At first, you may only be able to do a couple of minutes at this maximum pace but as your body adapts, you can add more and more time. A champion marathon runner is going at his or her VO2 max when they are racing. At the end of the race, they are done for. Some collapse to the ground. It is very intense.
Examples of a VO2 max workout would be running a race, swimming a race or just going your all for a certain amount of time, non-stop.
Some beginners will have a hard time finding a pace that they can keep that is challenging but that will not make them burn out after a few seconds. Others may just have a hard time getting their heart rates up to a max capacity. I do not recommend this workout for beginners. I recommend they spend the first few weeks starting a cardiovascular program with just endurance and fartlegs before they attempt this. I do not recommend this to people who have heart problems. But if you have been doing the same aerobic workout for a while and you are ready to go to the next level, try this as a test, to see where you are or as an intense workout once or twice a week. I do not recommend you do it every day. Think of this workout as a test run to see how much you have improved.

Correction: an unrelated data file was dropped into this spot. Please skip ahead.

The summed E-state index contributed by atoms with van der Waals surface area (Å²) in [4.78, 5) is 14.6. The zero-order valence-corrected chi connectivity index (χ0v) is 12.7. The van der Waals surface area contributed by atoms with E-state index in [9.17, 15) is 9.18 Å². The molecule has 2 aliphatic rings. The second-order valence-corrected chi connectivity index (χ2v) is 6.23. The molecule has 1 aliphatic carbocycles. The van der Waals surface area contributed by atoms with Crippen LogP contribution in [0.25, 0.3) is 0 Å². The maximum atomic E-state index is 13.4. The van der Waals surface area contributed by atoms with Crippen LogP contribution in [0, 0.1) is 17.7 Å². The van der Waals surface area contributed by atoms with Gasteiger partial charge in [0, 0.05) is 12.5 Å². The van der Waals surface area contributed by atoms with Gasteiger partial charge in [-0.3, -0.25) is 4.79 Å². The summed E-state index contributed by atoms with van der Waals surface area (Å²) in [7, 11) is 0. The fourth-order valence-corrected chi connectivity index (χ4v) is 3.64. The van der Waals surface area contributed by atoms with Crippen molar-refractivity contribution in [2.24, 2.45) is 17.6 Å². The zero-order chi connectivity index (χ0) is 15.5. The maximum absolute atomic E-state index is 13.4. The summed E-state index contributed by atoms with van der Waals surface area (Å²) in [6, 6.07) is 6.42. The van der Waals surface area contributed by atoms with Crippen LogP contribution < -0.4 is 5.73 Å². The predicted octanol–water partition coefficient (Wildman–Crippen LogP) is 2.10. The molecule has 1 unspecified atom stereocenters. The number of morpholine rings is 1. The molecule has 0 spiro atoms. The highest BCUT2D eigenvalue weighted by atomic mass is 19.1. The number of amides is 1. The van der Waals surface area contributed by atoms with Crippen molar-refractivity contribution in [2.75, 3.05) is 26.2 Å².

Intervals: Interval training has become very popular lately because of its proof of effectiveness due to many studies purporting that only a few minutes of interval training a week leads to massive results in all realms of fitness. This workout consists of short bursts of highly intense intervals, followed by a timed rest period. This workout burns the most calories so it doesn’t have to be done for a long period of time. A ten to twenty minute interval workout burns as much or more than an endurance workout that is an hour long.